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Everything goes!

Sermon preached by Rev Rudi Schwartz on 7 July 2012

Sugar-coated degradation

Scripture Readings

  • 1Peter 2:4-12
  • Judges 17:1-13

Hymns

“Immortal, invisible, God only wise”
“Every promise”
“Speak, O Lord”
“The Servant King”

Invocation

Our God and Father,
In your unfailing love you have lead the people you have redeemed. In your strength you have guided them to your holy dwelling. (Exodus 15:13)  You have brought them in and plant them on the mountain of your inheritance— the place, O LORD, you made for your dwelling, the sanctuary, O Lord, your hands established. (Exodus 15:17)  You led them with cords of human kindness, with ties of love; You lifted the yoke from their neck and bent down to feed them.

Now Lord we pray that You will lead us into the green pastures of your presence.  Teach us your will and give us yielding hearts to take hold of your Word and understanding minds to grasp the vastness of your wisdom.  In the Name of Jesus Christ and for his sake we pray.  AMEN.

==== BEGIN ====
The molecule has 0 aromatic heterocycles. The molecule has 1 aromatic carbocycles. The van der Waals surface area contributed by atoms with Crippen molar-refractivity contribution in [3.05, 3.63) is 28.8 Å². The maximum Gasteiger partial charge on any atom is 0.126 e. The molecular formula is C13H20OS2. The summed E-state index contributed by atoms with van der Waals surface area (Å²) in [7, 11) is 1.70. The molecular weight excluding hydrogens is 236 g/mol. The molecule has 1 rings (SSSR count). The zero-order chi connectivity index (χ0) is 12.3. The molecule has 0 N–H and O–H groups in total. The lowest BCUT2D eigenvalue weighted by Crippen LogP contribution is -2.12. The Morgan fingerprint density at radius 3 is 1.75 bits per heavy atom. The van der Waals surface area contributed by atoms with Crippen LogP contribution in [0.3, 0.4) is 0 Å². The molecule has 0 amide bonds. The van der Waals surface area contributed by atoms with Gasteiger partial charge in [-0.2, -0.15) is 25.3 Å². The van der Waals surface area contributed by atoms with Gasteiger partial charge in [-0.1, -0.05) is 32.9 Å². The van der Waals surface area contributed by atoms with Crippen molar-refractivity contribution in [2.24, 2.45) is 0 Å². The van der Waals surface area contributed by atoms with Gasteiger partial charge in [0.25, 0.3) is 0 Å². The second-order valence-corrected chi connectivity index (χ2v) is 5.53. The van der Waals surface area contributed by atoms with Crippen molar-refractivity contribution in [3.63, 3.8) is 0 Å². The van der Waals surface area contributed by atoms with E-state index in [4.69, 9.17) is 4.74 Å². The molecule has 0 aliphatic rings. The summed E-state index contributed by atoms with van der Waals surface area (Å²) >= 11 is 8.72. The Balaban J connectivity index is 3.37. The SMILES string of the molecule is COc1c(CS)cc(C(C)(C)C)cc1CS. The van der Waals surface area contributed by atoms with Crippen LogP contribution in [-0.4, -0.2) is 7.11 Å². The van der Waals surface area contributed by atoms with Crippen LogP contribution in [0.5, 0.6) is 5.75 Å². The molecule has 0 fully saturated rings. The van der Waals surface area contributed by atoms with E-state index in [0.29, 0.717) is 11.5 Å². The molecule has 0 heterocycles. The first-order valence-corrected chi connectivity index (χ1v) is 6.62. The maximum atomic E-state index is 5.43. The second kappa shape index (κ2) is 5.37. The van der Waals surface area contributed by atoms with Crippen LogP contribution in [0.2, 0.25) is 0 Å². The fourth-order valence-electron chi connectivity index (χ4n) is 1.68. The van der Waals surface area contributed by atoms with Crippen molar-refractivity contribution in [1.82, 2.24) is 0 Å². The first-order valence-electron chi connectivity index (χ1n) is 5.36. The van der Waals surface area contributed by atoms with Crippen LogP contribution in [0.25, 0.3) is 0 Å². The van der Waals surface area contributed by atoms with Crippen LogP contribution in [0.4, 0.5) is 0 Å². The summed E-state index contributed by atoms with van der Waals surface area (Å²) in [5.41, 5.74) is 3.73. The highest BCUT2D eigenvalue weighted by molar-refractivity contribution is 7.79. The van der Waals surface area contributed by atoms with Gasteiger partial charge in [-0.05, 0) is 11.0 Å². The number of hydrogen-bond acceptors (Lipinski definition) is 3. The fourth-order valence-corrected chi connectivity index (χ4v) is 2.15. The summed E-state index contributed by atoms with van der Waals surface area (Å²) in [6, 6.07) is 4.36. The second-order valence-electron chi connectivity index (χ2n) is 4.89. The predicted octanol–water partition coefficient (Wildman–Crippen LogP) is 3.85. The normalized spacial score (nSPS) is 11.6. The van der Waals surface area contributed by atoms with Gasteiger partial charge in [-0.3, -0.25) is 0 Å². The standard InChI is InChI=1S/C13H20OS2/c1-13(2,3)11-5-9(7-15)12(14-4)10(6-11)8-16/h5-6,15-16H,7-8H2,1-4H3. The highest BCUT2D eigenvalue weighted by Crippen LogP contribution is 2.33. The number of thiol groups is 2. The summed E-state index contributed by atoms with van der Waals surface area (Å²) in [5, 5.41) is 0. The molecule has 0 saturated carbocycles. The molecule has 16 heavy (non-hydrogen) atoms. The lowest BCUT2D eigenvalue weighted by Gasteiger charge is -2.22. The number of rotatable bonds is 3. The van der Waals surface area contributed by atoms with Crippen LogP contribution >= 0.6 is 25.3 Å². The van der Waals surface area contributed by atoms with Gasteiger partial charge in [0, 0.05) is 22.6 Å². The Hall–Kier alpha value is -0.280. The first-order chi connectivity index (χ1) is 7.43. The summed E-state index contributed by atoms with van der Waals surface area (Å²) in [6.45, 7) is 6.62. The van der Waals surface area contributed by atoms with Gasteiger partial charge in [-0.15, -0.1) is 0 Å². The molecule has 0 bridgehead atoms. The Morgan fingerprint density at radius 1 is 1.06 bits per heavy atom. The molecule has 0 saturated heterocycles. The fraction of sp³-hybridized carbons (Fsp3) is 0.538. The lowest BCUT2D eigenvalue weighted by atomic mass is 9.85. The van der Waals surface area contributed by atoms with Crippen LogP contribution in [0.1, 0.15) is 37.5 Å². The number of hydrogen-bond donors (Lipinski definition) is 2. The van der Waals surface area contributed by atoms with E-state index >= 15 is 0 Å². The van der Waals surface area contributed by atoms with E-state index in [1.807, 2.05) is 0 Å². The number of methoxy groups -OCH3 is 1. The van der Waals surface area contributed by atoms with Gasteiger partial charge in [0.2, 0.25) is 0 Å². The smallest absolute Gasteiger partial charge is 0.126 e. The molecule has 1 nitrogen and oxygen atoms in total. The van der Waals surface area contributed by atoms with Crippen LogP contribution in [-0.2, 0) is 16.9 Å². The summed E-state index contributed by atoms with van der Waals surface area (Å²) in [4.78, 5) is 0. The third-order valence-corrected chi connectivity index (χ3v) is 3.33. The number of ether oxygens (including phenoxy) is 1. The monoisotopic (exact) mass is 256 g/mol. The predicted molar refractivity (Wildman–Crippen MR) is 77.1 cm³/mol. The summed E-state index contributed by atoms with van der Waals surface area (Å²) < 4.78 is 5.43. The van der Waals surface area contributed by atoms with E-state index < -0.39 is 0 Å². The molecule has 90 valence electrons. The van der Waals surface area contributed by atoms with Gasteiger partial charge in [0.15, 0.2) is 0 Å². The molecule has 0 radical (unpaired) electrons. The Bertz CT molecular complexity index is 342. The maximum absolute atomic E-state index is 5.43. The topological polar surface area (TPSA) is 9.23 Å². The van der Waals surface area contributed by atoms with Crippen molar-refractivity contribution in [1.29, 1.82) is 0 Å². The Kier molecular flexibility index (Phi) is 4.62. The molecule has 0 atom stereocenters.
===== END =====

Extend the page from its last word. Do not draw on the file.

Introduction

My dear brother and sister in the Lord Jesus Christ,

I am sure you have heard these words in some way or form:

“Don’t tell people what to do.  Everyone needs to find out for himself.  As long as it feels good and as long as it makes you happy.”

That is the catchphrase of liberalism born of humanism.  The argument goes like this:

“We are all inherently good; we just need to learn to bring out the good within us in order to dislike the bad.  There is actually no standard, for as long as we all agree that certain things are not as good as others.”

Arguments like these feed on the self, and is just a very fined excuse to not conform to any expression of the accepted standard.  It promotes the individual and can lead to using the individual experience as standard, which means that no standards really applies, hence the need for so-called tolerance!  Applied to faith it promotes private worship as a norm, which is nothing else than idolatry.